How can a 49-year-old mother disappear from her home, leaving her husband and son, and not be seen once in 10 weeks?
How could she skip being seen on a single traffic management camera, private security or dashboard cam or household CCTV?
How could she not leave a trace of a digital footprint, on her car and home computers or social media?
Certainly if money could buy anonymity, Melissa Caddick allegedly had enough of it.
But what she sought, according to revelations unfolding in investigations, was the opposite: A life of the rich and famous.
Caddick is accused of operating her investment firm without a licence, and investigations are looking at how more than $20 million in investor funds trickled into her accounts over almost three years.
Her extravagant lifestyle – a $6.2 million, five-bedroom Dover Heights home, lavish ski holidays and limousines, diamonds and parties – is at the centre of her disappearance, with police believing she remains alive and in hiding.
Caddick disappeared in November, after she became aware the Australian Securities and Investments Commission and the Australian Federal Police were looking into her affairs.
On Tuesday, November 10, ASIC went to court to have her bank accounts frozen and to prevent her from jumping countries.
It’s a story that’s gripped the nation.
For more than two months, high-flying millionairess Melissa Caddick hasn’t been seen or heard.
The financial advisor is accused of swindling her investors out of millions before vanishing.
— 9News Queensland (@9NewsQueensland) January 20, 2021
On Wednesday, November 11, the AFP turned up at her Dover Heights mansion. They stayed all day and into the early evening, before leaving with designer gowns and handbags and jewellery.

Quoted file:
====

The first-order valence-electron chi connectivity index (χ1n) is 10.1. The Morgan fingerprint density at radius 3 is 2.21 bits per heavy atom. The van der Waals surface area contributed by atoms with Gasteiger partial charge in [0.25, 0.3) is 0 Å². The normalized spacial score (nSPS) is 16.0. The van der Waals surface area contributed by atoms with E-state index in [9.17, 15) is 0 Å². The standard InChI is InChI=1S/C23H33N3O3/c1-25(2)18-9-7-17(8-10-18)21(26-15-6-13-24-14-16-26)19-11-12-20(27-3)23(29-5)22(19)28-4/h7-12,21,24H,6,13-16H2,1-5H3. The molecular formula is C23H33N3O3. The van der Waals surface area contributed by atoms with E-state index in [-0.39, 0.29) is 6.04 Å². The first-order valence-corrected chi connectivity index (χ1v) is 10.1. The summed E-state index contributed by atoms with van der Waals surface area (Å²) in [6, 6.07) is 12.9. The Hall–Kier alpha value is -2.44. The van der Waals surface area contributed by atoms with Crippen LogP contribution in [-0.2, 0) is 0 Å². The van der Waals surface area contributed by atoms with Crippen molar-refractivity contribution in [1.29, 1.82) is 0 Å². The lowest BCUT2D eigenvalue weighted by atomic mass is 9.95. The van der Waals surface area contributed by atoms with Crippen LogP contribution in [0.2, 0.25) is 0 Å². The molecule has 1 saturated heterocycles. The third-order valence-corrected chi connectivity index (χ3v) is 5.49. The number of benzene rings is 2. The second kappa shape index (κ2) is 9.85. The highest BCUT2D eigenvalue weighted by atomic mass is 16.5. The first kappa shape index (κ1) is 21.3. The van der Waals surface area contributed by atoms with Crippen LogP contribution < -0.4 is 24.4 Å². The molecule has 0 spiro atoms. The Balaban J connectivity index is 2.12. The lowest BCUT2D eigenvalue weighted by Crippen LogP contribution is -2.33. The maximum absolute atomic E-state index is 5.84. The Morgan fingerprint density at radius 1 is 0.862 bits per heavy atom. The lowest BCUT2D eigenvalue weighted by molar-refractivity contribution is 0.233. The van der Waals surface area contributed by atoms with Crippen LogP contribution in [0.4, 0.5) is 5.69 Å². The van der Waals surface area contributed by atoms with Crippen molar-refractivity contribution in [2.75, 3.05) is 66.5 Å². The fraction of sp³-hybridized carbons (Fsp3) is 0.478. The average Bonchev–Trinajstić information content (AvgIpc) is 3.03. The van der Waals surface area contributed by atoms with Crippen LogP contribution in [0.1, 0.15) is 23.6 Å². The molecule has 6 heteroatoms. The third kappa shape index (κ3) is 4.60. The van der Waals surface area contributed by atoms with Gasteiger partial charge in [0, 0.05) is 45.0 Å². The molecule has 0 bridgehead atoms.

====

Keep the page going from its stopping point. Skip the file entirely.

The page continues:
The next day, Thursday November 12, Melissa Caddick was due to hand in her passport, and then to appear via video link, at a court appearance, on Friday, November 13.
She didn’t. Her husband and son believe she went for an early morning run on November 12, without her phone, wallet or keys.
She didn’t return, and about 30 hours later, her husband of seven years Anthony Koletti alerted authorities.
No one believes Mr Koletti was aware of either the alleged fraud or disappearance.
Now, 10 weeks later, police are baffled – although they have made loud and clear their belief that Melissa Caddick is hiding somewhere, perhaps in Queensland.
“It’s very hard to just disappear. It would take a very disciplined person to be able to remove their (digital) footprint,’’ associate professor of criminology at Bond University Dr Terry Goldsworthy says.
Dr Goldsworthy, who spent more than 28 years as a police detective, gives the example of the Gold Coast, where council owns and operates more than 500 cameras. There are also hundreds operated by shops and private security firms.
Our investment in our phones, credit cards and web technology – to do everything from having takeaway delivered to conducting business – also meant it was more difficult to hide.
Dr Goldsworthy says murderers could be routinely tracked down, simply through their use of mobile phones.
Fuel stations, car computers, traffic management cameras, phones, electronic transactions and other means allowed a person to be tracked, on a single road.
The former detective and criminologist says investigators in cases like Caddick’s would continue to go back in time, hoping to locate the mistake invariably made by people in attempting to hide something.
Plenty of cash would help escape detection. So would a pandemic, where mask wearing is routine.
Dr Goldsworthy believes that if Caddick is found, it might be through old-fashioned means like someone recognising her as she put the garbage out on collection day. (That itself would appear a far cry from her previous life).
But if Caddick is in hiding – as authorities believe – it won’t only be investors asking questions.
Given the monitoring we all now routinely face, the question of how someone can disappear, without a single trace, also deserves an answer.